Apple claimed to be readying networked television sets

Jason Calacanis told CNET's Nate Lanxon that "he knew first-hand that Apple was working on a networked television." From Nate's blog:
These LCD HDTVs will be fully networked, with the ability to stream all your iTunes content from your Mac or PC. In fact, Calacanis told me they'll function like a standard TV with an Apple TV box, only without the need for the box. In many ways, this isn't surprising news, as Apple already produces a stunning 30-inch display for the Mac. So picture that -- only thinner -- in a bedroom, streaming iTunes movie rentals over 802.11n, controlled with the Remote app on an iPod touch or iPhone.
To which I have nothing to add, except that televisions with web/content browsers in them are obviously the future.

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14 Responses to Apple claimed to be readying networked television sets

  1. edgore says:

    Ah. Inkheart.

  2. Blue says:

    Imagine a digital audio player that doesn’t come with the ability to play MP3s. Ridiculous.

    Now imagine a media center that doesn’t play DivX/Xvid (without hacking and voiding your warranty).


  3. zuzu says:

    If real, will it genuinely playback 1080p video? If so, it’ll need a more powerful processor than the current appleTV hardware.

    Also, will the ATSC / Clear QAM tuner be accessible from within the appleTV build of OSX? (ala EyeTV)

  4. edgore says:

    fully networked <> the ability to stream all your *iTunes* content from your Mac or PC

  5. Doomstalk says:

    Oh, come on Rob. Don’t tell me the upcoming promise of OLED or SED technologies doesn’t moisten your panties. There will always be a bigger display, a faster refresh rate, better color accuracy, a higher contrast ratio, a thinner screen, or whatever bugs you about your current display. There’s still plenty of reasons to upgrade.

  6. zuzu says:

    Now imagine a media center that doesn’t play DivX/Xvid (without hacking and voiding your warranty).

    Software hacking can’t ever really void your warranty, because unless you brick it, you can always restore it to factory condition.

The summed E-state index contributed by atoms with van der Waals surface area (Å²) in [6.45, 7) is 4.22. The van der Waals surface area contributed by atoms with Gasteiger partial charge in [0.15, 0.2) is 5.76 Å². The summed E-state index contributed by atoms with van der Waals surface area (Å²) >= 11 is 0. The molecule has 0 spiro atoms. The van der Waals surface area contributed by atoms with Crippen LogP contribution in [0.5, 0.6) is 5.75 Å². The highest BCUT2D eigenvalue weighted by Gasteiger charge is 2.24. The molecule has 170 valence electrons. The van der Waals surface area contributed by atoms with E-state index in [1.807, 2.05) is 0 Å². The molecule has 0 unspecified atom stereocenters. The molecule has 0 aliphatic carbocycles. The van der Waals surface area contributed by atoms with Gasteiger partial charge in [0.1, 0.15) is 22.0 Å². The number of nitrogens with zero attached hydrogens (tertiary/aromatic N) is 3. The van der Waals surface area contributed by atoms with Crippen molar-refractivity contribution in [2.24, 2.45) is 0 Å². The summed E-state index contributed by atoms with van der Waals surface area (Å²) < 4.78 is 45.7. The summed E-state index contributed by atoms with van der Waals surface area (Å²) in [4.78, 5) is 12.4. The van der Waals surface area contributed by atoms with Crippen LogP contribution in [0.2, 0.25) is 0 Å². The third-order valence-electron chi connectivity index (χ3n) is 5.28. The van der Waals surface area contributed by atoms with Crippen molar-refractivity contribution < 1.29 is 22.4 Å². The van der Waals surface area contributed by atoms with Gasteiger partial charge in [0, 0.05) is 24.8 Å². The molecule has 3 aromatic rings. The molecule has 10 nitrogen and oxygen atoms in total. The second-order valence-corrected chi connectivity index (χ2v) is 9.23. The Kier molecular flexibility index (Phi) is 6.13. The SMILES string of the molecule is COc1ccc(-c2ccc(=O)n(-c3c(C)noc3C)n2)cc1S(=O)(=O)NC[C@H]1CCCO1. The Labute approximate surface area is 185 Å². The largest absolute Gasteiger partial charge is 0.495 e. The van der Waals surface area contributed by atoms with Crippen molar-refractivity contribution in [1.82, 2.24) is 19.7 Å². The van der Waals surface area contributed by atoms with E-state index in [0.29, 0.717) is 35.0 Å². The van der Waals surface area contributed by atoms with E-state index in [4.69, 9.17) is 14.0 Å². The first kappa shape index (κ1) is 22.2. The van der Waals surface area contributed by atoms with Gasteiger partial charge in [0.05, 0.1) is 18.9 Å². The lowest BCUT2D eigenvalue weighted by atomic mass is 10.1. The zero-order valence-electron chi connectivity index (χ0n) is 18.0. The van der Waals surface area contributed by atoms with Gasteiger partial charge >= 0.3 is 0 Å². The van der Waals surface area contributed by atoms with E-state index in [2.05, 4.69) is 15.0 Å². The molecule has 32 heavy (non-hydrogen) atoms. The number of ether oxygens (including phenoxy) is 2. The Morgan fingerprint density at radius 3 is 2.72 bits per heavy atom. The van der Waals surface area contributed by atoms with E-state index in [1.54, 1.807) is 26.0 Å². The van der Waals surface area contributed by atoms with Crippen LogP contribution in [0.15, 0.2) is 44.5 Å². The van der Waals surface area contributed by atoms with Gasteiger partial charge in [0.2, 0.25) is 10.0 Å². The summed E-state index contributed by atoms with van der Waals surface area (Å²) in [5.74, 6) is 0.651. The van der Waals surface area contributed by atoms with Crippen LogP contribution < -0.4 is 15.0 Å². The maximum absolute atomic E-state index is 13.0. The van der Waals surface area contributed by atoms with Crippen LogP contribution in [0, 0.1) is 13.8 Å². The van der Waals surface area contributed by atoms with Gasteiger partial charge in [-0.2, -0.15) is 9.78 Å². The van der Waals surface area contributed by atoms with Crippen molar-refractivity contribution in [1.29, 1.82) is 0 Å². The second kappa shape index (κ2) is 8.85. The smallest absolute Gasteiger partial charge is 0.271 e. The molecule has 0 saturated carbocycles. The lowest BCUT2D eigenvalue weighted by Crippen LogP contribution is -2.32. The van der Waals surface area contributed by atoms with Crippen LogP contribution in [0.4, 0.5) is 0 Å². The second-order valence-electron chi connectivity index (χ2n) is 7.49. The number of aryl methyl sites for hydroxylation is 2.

Adding the Perian quicktime components to the appleTV is no big deal; though, it’d be nice if that extra step wasn’t required.

  7. Doomstalk says:

    this strikes me as kinda stupid. If you want to upgrade either component, you’re stuck replacing the whole multi-thousand dollar rig. No thank you.

  8. Rob Beschizza says:

    If you need to “upgrade” a television after making the step to HD, you did it wrong.

  9. dimmer says:

    Sounds a little dubious: why would Apple bother to make HDTV displays for the living room, as opposed to just providing an appropriate interface on the AppleTV and letting consumers buy whatever tat they feel they want? I’ll agree though that the AppleTV needs a faster CPU, and if a decent Bluray drive was thrown in, it’d be great.

    Of course, Apple isn’t going to go there: AppleTV and MacBook Air show that the company thinks those silly little plastic disks are as much out of date as the floppy was (and firewire will shortly be, if not already.)

  10. Jake0748 says:

    I’m so old, I can remember when you got a tv, plugged it into the wall, screwed in the wires to the antenna, and bingo. Why has watching tv become so complicated? Is the average (or even above average) Joe or Josephine able to install and use a networked HD TV without paid help?

    This is a paraphrase of something George Carlin said a few years ago:

    “The whole history of television seems backwards, it should go something like this… we used to get TV through a wire, and have to PAY for it… now it comes through the air, AND ITS FREE!”

    Now, you kids get off my lawn.

  11. theLadyfingers says:

    Does anyone know what movie it’s been Photoshopped to play?

  12. zuzu says:

    Why has watching tv become so complicated? Is the average (or even above average) Joe or Josephine able to install and use a networked HD TV without paid help?

    It seems that the intellectual capacity of the public has stood still or is slipping backwards. We cannot abide this.

    I’m not arguing for more frivolous complexity (plenty of that already due to poor design), and I appreciate the benefits of specialization and the division of labor, but people also seem to be exhibiting a whole lot more learned helplessness.

    I won’t go the whole Heinlein route, but I don’t think it’s too much to ask that people know how to do basic repairs on their car and/or bicycle, that they can understand and perform basic electrical repairs and plumbing, to be able to do soldering, to be able to build and repair computers, to be able to configure a router and lay a local network, and to configure a networked HDTV.

    I’d also like to include basic chemistry and basic / amateur radio to the list, as well as how to sew by hand and with a machine, and to be able to cook a few meals.

    (I could also include gardening and playing a musical instrument.)

    It’s getting to be that people are afraid to change a fluorescent lightbulb for fear of electrocuting themselves and/or mercury poisoning. I find that depressing.

    Life demands critical thought and problem solving to survive!

  13. edgore says:

    “Does anyone know what movie it’s been Photoshopped to play?”

    Oh Brother, Where Art Thou?

  14. Rob Beschizza says:

    I’ll let you keep guessing. Hint: it’s as RIGHT NOW.

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